If every tassel on every graduation cap was always meant to go on the same side, it might be easier to remember which side that was. But that’s not how it works: Some tassels start on one side and are switched to the other side during or after graduation, while others stay on the same side the whole time. It all depends on what degree you’re getting.
As Shutterfly explains, students earning a high school or undergraduate degree start with the tassel on the right. After you’ve actually graduated, you move it to the left. Often during a graduation ceremony (probably after diplomas have been handed out), a presider will tell everyone it’s time to shift their tassels from right to left. If you need a handy mnemonic device to help you nail that protocol, just remember that the right side is the right side—and when you move it to the left, you’ve officially left school.
But once you have an undergraduate degree, your tassel remains on the left side for any higher degrees: master’s degree, doctorate, etc. There’s no switching involved in these ceremonies; the tassel starts on the left and stays on the left.
What Does the Turning of the Tassel Actually Mean?
College kids have been wearing tassels on mortarboard caps at least since the 17th century, when golden tassels at universities like Oxford and Cambridge distinguished members of the nobility from lower-class students, who wore black tassels. The side-switching convention is much more recent; and while it’s not clear exactly how it originated, it is clear that it didn’t actually used to be for seniors.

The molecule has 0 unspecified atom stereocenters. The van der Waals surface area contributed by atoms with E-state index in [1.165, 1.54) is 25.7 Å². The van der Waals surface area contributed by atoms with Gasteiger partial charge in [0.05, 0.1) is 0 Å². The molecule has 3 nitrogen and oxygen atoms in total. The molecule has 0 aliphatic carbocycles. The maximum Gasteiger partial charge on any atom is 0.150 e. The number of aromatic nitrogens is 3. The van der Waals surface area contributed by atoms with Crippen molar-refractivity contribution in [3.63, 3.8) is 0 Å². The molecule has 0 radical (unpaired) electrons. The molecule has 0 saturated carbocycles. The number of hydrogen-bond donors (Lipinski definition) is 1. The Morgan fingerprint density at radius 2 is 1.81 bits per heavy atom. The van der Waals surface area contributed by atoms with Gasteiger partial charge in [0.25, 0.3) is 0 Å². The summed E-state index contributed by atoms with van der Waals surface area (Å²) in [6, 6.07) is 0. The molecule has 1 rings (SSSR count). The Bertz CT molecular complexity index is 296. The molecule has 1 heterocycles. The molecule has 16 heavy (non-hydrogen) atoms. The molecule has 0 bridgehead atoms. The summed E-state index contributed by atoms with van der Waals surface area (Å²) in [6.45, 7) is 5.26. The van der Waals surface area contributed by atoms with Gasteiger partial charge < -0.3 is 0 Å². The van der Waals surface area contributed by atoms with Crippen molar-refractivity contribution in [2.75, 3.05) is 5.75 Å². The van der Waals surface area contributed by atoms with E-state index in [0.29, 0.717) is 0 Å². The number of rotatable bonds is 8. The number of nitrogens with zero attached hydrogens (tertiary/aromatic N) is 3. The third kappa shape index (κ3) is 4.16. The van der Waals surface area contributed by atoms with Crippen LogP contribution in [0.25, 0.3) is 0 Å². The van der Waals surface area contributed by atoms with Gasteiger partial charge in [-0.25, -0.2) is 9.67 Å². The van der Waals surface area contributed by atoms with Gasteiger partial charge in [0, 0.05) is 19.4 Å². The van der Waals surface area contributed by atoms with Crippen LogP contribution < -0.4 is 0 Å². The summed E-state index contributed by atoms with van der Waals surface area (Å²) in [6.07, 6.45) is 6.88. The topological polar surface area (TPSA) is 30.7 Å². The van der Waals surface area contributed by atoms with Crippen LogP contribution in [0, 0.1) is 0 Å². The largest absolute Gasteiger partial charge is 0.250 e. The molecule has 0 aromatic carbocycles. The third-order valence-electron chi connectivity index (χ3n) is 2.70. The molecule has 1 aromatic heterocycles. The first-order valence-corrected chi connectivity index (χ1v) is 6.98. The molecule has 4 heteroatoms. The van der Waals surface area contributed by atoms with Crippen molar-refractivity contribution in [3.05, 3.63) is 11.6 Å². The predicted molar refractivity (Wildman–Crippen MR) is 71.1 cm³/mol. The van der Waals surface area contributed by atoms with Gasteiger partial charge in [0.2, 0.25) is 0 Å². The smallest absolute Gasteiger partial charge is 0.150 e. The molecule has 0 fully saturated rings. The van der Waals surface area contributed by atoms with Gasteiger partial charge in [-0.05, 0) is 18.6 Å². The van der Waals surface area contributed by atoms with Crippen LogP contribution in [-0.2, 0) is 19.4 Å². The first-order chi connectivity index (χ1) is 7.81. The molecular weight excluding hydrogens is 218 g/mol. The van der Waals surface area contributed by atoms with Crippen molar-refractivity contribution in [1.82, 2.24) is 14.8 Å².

One of the earliest occurrences was during the 1901 graduation ceremony for the Woman’s College of Baltimore City (now the co-ed Goucher College). The entire student body wore caps, each class dangling the tassel off a different corner. Once the seniors received their diplomas, the three younger classes shifted their tassels to the next corner. As The Baltimore Sun explained after the 1902 ceremony, the motion indicated that each student “had turned another corner in her college career.”
The tradition steadily gained popularity as the 20th century wore on, but it continued to be for the younger students well into the 1960s. Sometimes, it was the seniors who turned the tassels of their underclass counterparts. By the early ’70s, however, seniors had started turning their own tassels, which came to symbolize the end of their academic careers and entrance into the real world—the same way we view the custom today.